||March/April 2002 issue||
Grace under water |
Walrus facts |
The walrus and the zookeeper |
Grace under water
A thick-skinned beast reveals its inner beauty
Excerpt of story by Dane Lanken
The best way to photograph walruses in the water, apparently, is to get into the water with
them. But it's a risky business. When Paul Nicklen proposed to do this, his Inuit friends,
who know walruses better than anyone, advised against it. After all, an animal that is three
metres long, wields gargantuan tusks and weighs as much as a car is nothing to trifle with.
But Nicklen persisted. He donned a diving suit, slipped off an ice floe, stayed cool in
the presence of the behemoths and captured them hovering elegantly in their natural element.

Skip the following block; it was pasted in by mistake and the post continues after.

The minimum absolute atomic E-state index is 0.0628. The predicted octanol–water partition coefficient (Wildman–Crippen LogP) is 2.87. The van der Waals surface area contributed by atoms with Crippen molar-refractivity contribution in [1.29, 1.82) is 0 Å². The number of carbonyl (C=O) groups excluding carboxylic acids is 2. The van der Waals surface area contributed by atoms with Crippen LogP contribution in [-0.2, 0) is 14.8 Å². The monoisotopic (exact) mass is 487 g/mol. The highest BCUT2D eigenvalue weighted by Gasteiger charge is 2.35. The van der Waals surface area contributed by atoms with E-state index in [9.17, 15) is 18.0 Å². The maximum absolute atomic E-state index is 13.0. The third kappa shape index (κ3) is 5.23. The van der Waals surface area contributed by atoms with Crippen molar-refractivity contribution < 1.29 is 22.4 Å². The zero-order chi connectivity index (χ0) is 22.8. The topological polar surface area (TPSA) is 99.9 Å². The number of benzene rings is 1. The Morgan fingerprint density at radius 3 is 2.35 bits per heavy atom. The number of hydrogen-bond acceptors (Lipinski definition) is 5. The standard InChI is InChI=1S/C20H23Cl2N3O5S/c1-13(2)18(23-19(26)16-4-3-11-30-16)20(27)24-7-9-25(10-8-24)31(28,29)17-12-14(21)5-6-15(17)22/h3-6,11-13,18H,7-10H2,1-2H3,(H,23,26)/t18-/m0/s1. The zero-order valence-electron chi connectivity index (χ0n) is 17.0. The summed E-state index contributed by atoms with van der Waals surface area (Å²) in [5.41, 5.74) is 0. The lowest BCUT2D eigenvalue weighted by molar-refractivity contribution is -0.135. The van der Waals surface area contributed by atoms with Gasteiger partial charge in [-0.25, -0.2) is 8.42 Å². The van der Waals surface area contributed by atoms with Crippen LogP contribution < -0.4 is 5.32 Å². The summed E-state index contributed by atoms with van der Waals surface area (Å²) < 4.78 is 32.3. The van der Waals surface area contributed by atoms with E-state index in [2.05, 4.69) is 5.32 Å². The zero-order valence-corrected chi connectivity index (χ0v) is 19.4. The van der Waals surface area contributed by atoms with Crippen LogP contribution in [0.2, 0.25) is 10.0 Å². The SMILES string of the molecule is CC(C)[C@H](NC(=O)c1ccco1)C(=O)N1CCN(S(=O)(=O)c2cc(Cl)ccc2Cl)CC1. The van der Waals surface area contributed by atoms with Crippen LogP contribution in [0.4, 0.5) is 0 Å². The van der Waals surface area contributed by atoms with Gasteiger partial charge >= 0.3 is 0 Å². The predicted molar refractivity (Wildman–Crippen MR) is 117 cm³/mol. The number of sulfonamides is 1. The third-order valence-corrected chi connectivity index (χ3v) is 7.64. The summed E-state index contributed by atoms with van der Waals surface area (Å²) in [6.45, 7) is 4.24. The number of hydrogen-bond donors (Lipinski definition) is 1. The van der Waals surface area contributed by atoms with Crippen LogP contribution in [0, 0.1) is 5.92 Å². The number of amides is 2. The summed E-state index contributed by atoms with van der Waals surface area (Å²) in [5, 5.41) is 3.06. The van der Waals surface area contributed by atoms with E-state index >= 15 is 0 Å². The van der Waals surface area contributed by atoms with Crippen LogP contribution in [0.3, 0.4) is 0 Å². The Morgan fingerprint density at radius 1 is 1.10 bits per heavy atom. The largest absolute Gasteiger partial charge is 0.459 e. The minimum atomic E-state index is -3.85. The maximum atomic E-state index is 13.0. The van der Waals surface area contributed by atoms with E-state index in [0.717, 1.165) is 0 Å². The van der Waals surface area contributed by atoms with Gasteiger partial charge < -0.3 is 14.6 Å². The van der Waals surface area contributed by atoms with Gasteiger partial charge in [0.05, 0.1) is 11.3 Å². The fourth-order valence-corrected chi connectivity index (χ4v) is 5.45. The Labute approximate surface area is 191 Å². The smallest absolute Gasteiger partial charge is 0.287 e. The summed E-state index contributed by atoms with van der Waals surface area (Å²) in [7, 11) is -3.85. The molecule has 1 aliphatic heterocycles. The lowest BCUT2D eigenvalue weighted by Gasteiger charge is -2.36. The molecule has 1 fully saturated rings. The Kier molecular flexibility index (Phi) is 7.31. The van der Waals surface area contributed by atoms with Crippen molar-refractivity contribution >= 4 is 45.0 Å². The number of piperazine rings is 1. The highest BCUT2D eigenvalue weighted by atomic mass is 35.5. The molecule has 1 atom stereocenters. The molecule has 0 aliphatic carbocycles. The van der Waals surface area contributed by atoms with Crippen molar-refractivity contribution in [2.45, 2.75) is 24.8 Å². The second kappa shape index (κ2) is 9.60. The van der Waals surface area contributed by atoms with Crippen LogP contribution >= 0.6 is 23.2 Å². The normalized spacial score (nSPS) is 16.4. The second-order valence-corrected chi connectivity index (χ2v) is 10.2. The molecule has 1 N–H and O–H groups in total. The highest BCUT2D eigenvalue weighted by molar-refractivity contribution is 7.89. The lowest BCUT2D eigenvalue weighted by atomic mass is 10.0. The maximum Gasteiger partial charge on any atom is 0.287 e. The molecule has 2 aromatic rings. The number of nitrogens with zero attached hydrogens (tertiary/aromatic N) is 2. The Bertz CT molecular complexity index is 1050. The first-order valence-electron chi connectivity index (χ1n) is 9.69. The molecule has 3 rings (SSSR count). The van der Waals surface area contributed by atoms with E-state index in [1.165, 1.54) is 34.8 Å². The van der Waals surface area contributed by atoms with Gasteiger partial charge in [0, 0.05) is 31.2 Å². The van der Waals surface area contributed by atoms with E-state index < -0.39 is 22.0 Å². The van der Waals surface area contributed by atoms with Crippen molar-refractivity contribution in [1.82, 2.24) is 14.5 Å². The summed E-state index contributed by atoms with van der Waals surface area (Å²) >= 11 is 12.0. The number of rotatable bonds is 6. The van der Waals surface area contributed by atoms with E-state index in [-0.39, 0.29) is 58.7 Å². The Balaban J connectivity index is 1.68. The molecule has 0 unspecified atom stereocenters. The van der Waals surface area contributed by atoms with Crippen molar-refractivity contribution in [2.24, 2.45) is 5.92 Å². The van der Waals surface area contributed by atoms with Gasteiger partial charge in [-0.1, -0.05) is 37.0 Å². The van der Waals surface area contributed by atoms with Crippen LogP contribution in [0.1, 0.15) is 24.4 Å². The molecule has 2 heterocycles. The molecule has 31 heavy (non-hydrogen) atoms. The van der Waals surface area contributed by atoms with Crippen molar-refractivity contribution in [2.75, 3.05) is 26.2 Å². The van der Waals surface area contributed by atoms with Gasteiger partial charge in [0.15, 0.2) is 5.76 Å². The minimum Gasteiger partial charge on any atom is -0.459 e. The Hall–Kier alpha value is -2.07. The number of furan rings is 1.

"I moved very slowly," says Nicklen, 33, who grew up on Baffin Island, lives in
Whitehorse and is an accomplished photographer of the Far North. "I just lay in the
water. Walruses are extremely protective and can be very aggressive if they feel threatened.
The Inuit have great respect for them, as they can easily flip or sink a boat while being
Finding walruses in the first place takes some persistence. Nicklen started capturing walrus
life on film in Foxe Basin in the summer of 1995. "I was there two months and got to
photograph walruses on just one day," he recalls. "The next summer, there was a
three-week storm, high winds and lots of ice, and we couldn't get anywhere. But 1998 was
a very good year."
Walruses are arctic dwellers today, but in former times, their range was far wider. They
were found down the Mackenzie Delta and the Pacific coast and on the Atlantic as far south
as the Gulf of St. Lawrence, the Bay of Fundy and even the coast of Massachusetts. To meet
an ever-growing demand for lamp oil and machine lubricants, European whalers were happy to
add any walruses they could kill to their rendering pots, and the southern walrus was gone
by the late 1700s.
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Dane Lanken, a contributing editor to Canadian Geographic, is based in Alexandria,